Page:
Rising costs in healthcare have focused attention on interventions to optimize efficiency of patient care, including decreasing unnecessary diagnostic testing. The primary objective of this study was to determine the variability of laboratory and radiology testing among licensed independent providers (LIPs) with different training backgrounds treating low-acuity patients in a pediatric emergency department (PED).
We performed a retrospective review of the electronic health records of all encounters with patients 21 years or younger, triaged as low-acuity, visiting 2 urban, academic PEDs from January 2012 to December 2013. We calculated frequency of orders for specific tests, including complete blood counts, aerobic blood cultures, urine cultures, and chest radiographs. Bivariable analyses were used to measure associations of test ordering between these LIP dyad groups: physician versus nurse practitioner (NP); physicians with pediatric emergency medicine fellowship training (PEM) versus physicians without PEM training and physicians with at least 5 years since residency graduation versus less than 5 years. We used multivariable logistic regression to adjust for potential confounders, including ED location, trainee co-management, and patient characteristics. We also performed sensitivity analyses by location.
There were 148,570 total encounters treated by 12 NPs and 144 physicians, of whom 60 were PEM physicians. Seventy-three physicians had 5 or more years of experience. Testing rates per patient encounter ranged from 0% to 40% for individual providers. In bivariable analyses, testing was more likely when the LIP was a physician (odds ratio [OR] = 1.2, 95% confidence interval = 1.1–1.2) or PEM trained (OR = 1.3, 1.2–1.3). In multivariable analyses, testing was more likely for encounters with PEM providers (adjusted OR [AdjOR] = 1.2, 1.1–1.3). A sensitivity analysis on a subset of encounters seen exclusively at our PED-based urgent care revealed that testing was also more likely for encounters seen by PEM physicians (AdjOR = 1.5, 1.4–1.7) and with NPs (AdjOR = 1.2, 1.1–1.4) compared with physicians.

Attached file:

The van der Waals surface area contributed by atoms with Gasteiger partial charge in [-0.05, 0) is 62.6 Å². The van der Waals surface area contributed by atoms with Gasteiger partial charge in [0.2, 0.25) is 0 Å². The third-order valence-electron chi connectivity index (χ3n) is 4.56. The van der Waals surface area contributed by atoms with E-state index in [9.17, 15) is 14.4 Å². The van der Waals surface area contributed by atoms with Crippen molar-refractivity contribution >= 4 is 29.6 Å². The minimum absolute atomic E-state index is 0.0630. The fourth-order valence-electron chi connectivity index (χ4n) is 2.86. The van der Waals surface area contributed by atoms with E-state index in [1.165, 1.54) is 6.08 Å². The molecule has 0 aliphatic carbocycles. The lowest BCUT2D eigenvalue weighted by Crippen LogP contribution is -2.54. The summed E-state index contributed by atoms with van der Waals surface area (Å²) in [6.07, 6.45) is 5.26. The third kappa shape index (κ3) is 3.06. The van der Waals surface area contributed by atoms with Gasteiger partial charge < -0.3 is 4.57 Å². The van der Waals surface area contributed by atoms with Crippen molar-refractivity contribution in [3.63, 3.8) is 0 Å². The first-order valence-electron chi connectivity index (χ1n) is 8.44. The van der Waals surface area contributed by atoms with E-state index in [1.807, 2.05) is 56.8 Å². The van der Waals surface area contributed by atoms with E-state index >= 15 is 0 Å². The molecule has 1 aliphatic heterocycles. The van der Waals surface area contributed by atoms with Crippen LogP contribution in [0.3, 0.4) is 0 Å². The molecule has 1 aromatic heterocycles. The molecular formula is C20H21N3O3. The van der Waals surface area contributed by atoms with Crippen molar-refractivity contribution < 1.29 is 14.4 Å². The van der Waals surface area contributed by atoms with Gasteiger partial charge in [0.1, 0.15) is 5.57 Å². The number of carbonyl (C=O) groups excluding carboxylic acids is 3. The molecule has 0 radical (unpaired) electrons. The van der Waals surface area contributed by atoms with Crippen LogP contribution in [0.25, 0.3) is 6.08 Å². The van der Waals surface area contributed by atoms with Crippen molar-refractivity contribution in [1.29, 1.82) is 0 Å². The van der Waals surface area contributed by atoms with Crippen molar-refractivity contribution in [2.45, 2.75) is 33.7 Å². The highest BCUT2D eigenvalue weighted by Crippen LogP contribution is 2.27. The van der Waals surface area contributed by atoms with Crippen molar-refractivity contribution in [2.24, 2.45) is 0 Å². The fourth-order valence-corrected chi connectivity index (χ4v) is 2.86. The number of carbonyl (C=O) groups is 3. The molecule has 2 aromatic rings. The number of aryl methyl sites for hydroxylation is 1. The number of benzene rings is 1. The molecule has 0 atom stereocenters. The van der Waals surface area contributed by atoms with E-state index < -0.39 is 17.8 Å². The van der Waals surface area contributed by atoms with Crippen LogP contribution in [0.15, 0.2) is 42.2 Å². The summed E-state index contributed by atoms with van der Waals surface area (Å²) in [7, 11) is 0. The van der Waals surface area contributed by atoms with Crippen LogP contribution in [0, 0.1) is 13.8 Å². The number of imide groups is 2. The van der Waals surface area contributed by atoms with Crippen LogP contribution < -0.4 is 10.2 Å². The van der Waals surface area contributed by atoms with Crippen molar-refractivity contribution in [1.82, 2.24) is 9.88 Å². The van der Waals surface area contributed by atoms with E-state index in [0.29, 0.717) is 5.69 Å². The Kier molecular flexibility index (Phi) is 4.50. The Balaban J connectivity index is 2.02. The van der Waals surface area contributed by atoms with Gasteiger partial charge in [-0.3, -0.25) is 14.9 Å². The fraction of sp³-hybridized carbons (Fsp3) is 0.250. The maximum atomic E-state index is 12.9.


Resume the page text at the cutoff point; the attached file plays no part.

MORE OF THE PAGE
Our study identified substantial variation in test ordering patterns for LIPs treating low-acuity patients. There were significant differences in ordering practices between providers from different training backgrounds, most significantly when comparing PEM with non-PEM providers. Further research should examine interventions to standardize practice across disciplines.
From *Nemours/Alfred I. duPont Hospital for Children, Wilmington, DE;
†Sidney Kimmel Medical College at Thomas Jefferson University, Philadelphia, PA;
‡Children's National Health Systems; and
§George Washington University, Washington, DC.
Disclosure: The authors declare no conflict of interest.
These results were presented at the American Federation for Medical Research Eastern Regional Meeting, Washington, DC, April 16, 2015, where the abstract was awarded the Henry Christian Award and best poster award. The results were also presented at the Children's National Health System/George Washington University Annual Research Week, Washington, DC, April 2015, at the Pediatric Academic Societies meeting in San Diego, CA, April 26, 2015, the Society for Pediatric Urgent Care Annual Conference in Cincinnati, OH, September 15, 2015, and also at the American Academy of Pediatrics National Conference and Exhibition, Washington, DC, October 23, 2015.
Reprints: Kaynan Doctor, MD, Division of Emergency Medicine, Nemours/Alfred I. duPont Hospital for Children, 1600 Rockland Rd, Wilmington, Delaware, 19803 (e-mail: Kaynan.Doctor@nemours.org).